Dissertation/Thesis Abstract

"Let Me Listen to Me": The Politics and Aesthetics of Self-Indulgence
by DeLeon, J. M., Ph.D., New York University, 2016, 301; 10192221
Abstract (Summary)

The term “self-indulgent” is rarely used approvingly, or claimed willingly. In this project, I challenge the conventional, derogatory use of the term, in order to ask: How does the label “self-indulgence” work on and affect subjects whose subjectivities challenge normative expectations and experiences—namely: women, gender-nonconforming and trans individuals, people of color, queers? How might we re-conceptualize the value and importance of “self-indulgence” in relation to both aesthetics and identity politics, in order to champion such devalued “selves,” and to transvalue self-indulgence in relation to these minoritized figures? I theorize self-indulgence as a methodology and survival strategy, and articulate a reverse discourse of self-indulgence that works against normative strictures of identity and experience. On the surface, "self-indulgent" seems to be an innocuous judgment, but its very casual use is part of its disciplining power. With my work, I take back and repurpose the term in order to make room for a more expansive idea of the value of non-normative selves, despite the suffocating societal expectations that govern our existence. This can be a matter of life and death for those whose desire for a livable life is seen as self-indulgent.

Self-indulgence, in my work, is not synonymous with self-satisfaction, but instead demands a more expansive understanding of the “self” at stake, in order to challenge and reshape the normative strictures of subjectivity. Focusing on seemingly straightforward performances of self-indulgence—including close readings of literary criticism on Gertrude Stein’s life and work; durational performance artist Julie Tolentino’s ongoing installation Cry of Love: Honey; and the gender politics of an annual lesbian separatist music festival—I propose self-indulgence as a kind of care of the self, and selves, that performatively imagines and enacts more vibrant ways of being in the world, and with others.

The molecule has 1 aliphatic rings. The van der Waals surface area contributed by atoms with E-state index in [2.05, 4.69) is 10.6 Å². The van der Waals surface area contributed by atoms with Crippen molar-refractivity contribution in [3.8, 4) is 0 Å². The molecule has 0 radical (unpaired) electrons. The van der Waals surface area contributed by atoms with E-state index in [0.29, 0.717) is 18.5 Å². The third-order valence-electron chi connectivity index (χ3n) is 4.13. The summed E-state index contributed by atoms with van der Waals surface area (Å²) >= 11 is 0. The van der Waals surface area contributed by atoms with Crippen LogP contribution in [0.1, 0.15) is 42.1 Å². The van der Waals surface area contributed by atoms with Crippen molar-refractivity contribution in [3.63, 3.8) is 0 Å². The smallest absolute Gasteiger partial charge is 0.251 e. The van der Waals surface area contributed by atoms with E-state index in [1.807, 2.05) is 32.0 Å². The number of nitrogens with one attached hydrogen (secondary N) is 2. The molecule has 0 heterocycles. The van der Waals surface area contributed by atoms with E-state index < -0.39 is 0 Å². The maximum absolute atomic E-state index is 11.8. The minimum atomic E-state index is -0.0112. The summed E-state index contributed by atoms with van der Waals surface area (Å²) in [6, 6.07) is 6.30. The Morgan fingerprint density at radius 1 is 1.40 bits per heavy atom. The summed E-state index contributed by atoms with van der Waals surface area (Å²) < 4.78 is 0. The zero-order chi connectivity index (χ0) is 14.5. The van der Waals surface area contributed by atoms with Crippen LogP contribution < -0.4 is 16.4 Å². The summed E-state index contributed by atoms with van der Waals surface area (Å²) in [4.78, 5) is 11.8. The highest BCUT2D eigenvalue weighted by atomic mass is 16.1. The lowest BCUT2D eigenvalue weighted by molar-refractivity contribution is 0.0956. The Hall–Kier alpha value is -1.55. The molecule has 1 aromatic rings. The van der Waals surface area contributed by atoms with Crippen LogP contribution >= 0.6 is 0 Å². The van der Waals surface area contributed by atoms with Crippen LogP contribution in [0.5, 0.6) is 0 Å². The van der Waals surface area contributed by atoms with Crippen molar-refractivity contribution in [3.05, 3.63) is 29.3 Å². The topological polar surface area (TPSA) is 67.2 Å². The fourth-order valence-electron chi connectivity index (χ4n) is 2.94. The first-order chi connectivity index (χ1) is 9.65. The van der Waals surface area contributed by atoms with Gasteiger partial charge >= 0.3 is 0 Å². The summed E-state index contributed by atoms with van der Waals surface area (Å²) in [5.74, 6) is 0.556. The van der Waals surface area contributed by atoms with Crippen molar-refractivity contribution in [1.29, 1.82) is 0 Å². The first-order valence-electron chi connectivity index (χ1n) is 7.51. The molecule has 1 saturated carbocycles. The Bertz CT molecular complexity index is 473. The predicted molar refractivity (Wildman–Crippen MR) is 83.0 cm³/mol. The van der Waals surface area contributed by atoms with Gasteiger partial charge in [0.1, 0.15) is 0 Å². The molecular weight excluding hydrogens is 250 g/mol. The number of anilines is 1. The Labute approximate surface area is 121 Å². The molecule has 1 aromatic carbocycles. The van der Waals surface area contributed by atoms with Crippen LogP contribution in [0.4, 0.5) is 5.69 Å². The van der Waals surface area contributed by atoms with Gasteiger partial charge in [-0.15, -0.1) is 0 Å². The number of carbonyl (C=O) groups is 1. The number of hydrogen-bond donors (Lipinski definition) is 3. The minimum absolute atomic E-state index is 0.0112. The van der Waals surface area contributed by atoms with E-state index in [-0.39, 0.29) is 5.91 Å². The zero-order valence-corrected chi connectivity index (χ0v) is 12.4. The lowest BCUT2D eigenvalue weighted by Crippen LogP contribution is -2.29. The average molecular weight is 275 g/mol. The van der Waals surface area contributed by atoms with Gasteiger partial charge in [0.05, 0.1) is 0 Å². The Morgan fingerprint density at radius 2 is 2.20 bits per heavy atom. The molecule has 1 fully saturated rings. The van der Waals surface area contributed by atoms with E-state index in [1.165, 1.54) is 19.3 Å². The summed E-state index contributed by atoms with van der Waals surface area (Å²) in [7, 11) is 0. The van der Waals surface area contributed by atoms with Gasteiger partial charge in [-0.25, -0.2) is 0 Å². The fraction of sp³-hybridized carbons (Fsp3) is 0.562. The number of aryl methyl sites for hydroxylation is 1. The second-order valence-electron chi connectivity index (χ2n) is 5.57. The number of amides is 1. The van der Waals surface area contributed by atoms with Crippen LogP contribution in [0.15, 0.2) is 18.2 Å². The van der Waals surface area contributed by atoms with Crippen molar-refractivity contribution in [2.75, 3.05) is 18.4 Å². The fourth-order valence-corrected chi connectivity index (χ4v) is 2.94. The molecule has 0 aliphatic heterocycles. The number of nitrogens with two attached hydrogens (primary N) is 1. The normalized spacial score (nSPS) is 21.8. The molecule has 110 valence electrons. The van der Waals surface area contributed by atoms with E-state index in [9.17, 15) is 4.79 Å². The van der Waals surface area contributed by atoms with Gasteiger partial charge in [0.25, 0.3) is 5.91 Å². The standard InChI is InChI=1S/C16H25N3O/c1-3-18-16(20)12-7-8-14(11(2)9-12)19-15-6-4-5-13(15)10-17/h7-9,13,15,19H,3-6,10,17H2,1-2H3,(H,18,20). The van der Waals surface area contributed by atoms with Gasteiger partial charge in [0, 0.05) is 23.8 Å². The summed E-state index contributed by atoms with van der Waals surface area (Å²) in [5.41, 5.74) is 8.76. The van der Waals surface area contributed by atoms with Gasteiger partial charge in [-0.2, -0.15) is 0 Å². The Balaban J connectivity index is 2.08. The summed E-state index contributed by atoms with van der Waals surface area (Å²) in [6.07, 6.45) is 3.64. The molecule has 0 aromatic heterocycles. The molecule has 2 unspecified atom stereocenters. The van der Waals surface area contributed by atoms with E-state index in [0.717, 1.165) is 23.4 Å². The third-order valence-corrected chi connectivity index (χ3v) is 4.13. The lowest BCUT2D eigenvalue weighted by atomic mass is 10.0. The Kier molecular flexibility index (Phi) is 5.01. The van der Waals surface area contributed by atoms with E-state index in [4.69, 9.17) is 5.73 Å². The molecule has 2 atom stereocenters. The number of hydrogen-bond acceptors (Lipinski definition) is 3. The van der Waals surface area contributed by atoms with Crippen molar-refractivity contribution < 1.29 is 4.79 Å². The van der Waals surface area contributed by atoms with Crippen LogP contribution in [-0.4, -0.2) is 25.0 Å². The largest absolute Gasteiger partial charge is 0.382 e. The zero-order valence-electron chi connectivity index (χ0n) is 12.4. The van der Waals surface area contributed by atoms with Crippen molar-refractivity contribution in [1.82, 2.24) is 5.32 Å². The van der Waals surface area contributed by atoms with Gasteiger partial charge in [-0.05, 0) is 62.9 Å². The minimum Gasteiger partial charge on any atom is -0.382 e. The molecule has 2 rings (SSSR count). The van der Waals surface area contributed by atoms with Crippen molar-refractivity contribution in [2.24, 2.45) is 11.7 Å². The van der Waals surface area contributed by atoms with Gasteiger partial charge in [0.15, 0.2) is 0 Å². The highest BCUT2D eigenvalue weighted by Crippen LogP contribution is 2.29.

Indexing (document details)
Advisor: Pellegrini, Ann
Commitee: Browning, Barbara, Shimakawa, Karen, Turner, Kay, Vazquez, Alexandra
School: New York University
Department: Performance Studies
School Location: United States -- New York
Source: DAI-A 78/05(E), Dissertation Abstracts International
Subjects: American studies, LGBTQ studies, Performing Arts
Keywords: Ethics, Gender performativity, Queer aesthetics, Relational subjectivity, Self-indulgence, Stein, Gertrude
Publication Number: 10192221
ISBN: 978-1-369-33127-1
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